In community, we tell each other stories

January 14, 2009

bible / church / culture / emerging church

I’m a big fan of community, especially lately. I’m also very afraid of it. I tend to be a quiet person until I get to know people, and I often feel awkward until then unless we are having a conversation about which I am very passionate. When I feel awkward, I’m sure I come across as awkward, which makes me feel more awkward.

So community is awkward. The idea of living in intentional community has been surfacing in my life recently. It’s a really frightening idea, least of all for these reasons. But it’s a powerful idea, and I’m really interested in seeing where it goes in the next few months.

But at the moment, I’m not necessarily talking about that. I’m talking, at the moment, about communities of faith that actually are communities of faith. Whether they be small churches, organic churches, house churches (all of which may or may not actually be communities), or any number of other things.

I believe that in the next few years, the church as a whole will be driven toward these things for a number of reasons. I believe a large part of it will be seen as the effect of the economic changes we are enduring and will endure. Also, though, a large part of it will be seen as the effect of the death of Christendom, and the response of the church to that death. In 2007, George Barna stated that our current situation has roughly 80% of Christians meeting in traditional churches, and 20% meeting in these more organic communities. He also stated that within 20 years, that ratio will flip.

I strongly believe that one of the most amazing opportunities that lies in that shift is this: in community, we tell each other stories.

In churches that are not communities, we don’t tell each other stories. There may be a single person who tells us stories, or there may be no one who tells us stories. One of the great dangers of the fundamentalist and evangelical movements in Christianity is that they tend to, at best, create Christians who know the Bible as their pastor tells it to them, and/or as they read it for themselves.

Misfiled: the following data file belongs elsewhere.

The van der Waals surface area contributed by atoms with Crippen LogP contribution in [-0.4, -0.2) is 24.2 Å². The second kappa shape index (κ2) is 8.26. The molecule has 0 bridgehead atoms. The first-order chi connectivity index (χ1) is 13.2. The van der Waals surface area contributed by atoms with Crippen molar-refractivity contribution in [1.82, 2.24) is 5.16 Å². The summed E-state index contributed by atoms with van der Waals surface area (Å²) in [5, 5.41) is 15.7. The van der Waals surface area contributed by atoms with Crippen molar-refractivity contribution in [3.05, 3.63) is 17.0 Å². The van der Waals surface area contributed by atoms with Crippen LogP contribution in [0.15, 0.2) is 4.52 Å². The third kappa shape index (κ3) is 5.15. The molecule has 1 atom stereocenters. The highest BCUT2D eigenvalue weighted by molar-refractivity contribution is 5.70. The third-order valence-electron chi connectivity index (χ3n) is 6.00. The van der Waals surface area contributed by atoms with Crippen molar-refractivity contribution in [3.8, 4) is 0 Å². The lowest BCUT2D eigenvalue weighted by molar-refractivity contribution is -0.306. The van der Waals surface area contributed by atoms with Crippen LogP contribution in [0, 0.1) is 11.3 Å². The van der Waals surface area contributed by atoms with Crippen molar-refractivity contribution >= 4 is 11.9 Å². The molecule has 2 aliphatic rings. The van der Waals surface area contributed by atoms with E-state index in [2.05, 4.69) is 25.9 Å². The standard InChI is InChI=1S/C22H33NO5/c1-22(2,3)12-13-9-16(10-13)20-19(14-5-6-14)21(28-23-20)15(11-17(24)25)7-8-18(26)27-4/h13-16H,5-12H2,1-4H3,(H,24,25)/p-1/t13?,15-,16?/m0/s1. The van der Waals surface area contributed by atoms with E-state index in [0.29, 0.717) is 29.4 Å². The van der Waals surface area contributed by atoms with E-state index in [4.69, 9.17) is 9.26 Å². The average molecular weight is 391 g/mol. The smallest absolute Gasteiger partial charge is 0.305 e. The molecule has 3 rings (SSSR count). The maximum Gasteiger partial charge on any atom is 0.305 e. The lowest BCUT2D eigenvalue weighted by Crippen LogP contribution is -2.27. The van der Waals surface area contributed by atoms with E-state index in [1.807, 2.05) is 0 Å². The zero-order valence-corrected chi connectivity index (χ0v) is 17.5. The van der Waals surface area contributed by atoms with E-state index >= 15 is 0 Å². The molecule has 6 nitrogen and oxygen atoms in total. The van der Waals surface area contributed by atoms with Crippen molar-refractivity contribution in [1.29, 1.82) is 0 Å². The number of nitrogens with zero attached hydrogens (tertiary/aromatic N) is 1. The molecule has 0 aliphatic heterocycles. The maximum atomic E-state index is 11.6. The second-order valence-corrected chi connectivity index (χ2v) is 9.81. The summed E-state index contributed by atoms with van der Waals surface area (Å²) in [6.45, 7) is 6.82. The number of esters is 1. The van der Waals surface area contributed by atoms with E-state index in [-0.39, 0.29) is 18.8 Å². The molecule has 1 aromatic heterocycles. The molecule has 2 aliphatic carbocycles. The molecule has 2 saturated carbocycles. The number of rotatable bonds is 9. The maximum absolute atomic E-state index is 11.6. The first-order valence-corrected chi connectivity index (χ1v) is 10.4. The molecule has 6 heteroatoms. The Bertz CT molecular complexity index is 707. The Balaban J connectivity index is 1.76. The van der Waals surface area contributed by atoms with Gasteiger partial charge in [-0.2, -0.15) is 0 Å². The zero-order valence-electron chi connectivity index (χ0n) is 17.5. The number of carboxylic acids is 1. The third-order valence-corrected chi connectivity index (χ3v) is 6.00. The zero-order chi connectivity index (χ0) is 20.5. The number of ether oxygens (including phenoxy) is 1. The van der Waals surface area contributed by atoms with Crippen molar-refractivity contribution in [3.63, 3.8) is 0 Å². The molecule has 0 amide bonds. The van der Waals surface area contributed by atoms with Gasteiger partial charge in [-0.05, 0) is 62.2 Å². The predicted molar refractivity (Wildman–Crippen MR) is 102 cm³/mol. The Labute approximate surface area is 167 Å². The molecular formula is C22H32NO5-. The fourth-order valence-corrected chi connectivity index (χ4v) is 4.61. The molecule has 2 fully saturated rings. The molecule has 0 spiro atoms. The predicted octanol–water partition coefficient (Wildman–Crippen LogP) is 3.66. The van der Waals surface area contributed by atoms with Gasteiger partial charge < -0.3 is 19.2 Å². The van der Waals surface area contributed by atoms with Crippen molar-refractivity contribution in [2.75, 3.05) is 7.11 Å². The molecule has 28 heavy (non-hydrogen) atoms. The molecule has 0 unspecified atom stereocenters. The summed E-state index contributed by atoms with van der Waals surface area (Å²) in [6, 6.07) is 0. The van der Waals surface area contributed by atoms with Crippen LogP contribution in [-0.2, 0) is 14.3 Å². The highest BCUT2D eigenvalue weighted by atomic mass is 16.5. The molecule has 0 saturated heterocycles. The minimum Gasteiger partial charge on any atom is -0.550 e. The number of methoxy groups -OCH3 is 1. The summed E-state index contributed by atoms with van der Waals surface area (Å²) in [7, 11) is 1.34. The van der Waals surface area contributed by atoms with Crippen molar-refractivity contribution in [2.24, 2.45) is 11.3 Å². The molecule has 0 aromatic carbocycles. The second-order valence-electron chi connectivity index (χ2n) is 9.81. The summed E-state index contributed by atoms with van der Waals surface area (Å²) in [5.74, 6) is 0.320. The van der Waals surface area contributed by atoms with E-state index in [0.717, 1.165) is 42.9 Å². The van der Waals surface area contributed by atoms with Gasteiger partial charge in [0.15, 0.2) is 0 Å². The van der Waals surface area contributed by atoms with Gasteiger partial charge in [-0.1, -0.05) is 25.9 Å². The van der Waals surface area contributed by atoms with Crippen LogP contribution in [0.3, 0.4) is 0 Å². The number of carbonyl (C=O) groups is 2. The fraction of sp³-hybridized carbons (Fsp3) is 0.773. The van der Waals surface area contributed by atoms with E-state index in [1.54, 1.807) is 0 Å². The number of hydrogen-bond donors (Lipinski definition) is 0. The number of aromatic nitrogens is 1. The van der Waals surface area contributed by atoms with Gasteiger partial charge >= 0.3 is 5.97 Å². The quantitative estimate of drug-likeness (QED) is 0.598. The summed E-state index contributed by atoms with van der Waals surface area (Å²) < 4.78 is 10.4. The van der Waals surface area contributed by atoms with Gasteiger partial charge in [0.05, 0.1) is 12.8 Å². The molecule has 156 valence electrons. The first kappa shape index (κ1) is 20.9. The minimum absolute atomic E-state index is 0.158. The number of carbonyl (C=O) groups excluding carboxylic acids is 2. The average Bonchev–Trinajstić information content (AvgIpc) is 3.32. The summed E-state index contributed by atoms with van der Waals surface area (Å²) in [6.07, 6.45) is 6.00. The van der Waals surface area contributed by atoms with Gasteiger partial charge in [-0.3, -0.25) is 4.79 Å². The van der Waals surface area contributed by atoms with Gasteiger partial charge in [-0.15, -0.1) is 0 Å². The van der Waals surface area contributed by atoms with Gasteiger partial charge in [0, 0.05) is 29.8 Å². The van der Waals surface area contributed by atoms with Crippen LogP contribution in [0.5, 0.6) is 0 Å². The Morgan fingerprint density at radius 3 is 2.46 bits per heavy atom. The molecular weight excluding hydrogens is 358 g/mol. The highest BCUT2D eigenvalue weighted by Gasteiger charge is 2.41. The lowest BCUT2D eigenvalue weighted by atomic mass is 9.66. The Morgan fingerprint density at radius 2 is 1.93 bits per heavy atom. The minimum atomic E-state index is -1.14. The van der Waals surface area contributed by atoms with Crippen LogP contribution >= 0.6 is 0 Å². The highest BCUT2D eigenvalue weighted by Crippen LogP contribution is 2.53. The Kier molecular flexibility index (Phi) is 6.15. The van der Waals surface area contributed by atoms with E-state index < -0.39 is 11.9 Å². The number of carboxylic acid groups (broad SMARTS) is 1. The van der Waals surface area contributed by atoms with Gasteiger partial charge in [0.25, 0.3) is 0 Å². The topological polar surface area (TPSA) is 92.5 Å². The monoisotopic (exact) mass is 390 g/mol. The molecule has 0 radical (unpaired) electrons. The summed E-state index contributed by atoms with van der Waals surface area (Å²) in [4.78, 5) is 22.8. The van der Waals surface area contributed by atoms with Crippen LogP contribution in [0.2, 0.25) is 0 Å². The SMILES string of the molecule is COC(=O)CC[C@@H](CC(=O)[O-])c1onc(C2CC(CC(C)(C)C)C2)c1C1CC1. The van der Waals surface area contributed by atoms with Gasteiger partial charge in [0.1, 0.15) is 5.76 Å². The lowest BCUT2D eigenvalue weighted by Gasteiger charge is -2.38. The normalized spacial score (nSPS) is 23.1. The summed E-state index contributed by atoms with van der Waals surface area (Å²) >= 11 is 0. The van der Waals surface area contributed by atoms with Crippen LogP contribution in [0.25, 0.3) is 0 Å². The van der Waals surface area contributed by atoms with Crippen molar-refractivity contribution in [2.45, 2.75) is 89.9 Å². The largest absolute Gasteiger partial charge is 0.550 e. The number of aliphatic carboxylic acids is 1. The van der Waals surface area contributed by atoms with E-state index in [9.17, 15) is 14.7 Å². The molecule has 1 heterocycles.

We have grabbed onto this as our Protestant heritage. Sola Scriptura. All Christians are capable of reading and interpreting Scripture for themselves, we say.

This is great, in theory. But in practice, as the church has done it for the last several hundred years (and yes, it was worse before), we end up with people who may know what the Bible says, but they don’t know why it says it. Many people are aware that, for example, God asked Abraham to sacrifice his son. But how many people are aware that nearly every other deity of that time period also asked for sacrifices of offspring?

In addition to this example and the thousands of other examples of bad exegesis and eisegesis that could be corrected by a proper understanding of the progressive nature of Scripture, we add the fact that evangelicalism and fundamentalism typically create people that are entirely ignorant of church history before their chosen time period (Pentecostals are usually fairly well aware of 1906 and forward, and fundamentalists are often aware of 1920 and forward, and evangelicals are sometimes well aware of 1850 and forward).

The consequences of both of these tendencies are staggering, and they reach into every area of the life of the church and the life of the Christian. From the way we spend money (we have entirely inverted the early church understanding of giving to the poor), to the way we view government and its actions (I write about this often, from the fall of expected pacifism to the baptism of political parties), to the way we view God (which is often more influenced by the Greek philosophers than it is by Scripture or the earliest church), we are ignorant.

I used to think this was just a fact of life. Not everyone can go to seminary, or Bible college, and many who do end up worse off than they would if they hadn’t gone. Not everyone is willing or able to read enough to attain a self-education in these matters.

Community is the answer. When we have real, authentic communities of faith – whether they are organic house churches, missional churches, new monastic communities, or whatever one chooses – we can teach each other. We must teach each other.

We can learn from many in this. Many of us who live in large cities can learn from Jewish communities, who often live in close proximity to each other in the same cities we live in, and they share cultural, theological, and spiritual knowledge with each other that is thousands of years old. Certainly modern Judaism has its issues, but ignorance of the implications of its faith is not one of them to the extent that it is for us.

I see many communities in the emerging conversation learning this truth: we can teach each other. We can learn why Scripture says what it says; we can learn the way of life that forged the early church and has forged movements of the Spirit for the last two thousand years, and we can learn it from each other.

For a thought on how seminaries, typically among the institutions that help maintain the façade that only some can actually know their faith, could respond and aid this, have a look at this post.

What are your thoughts on this?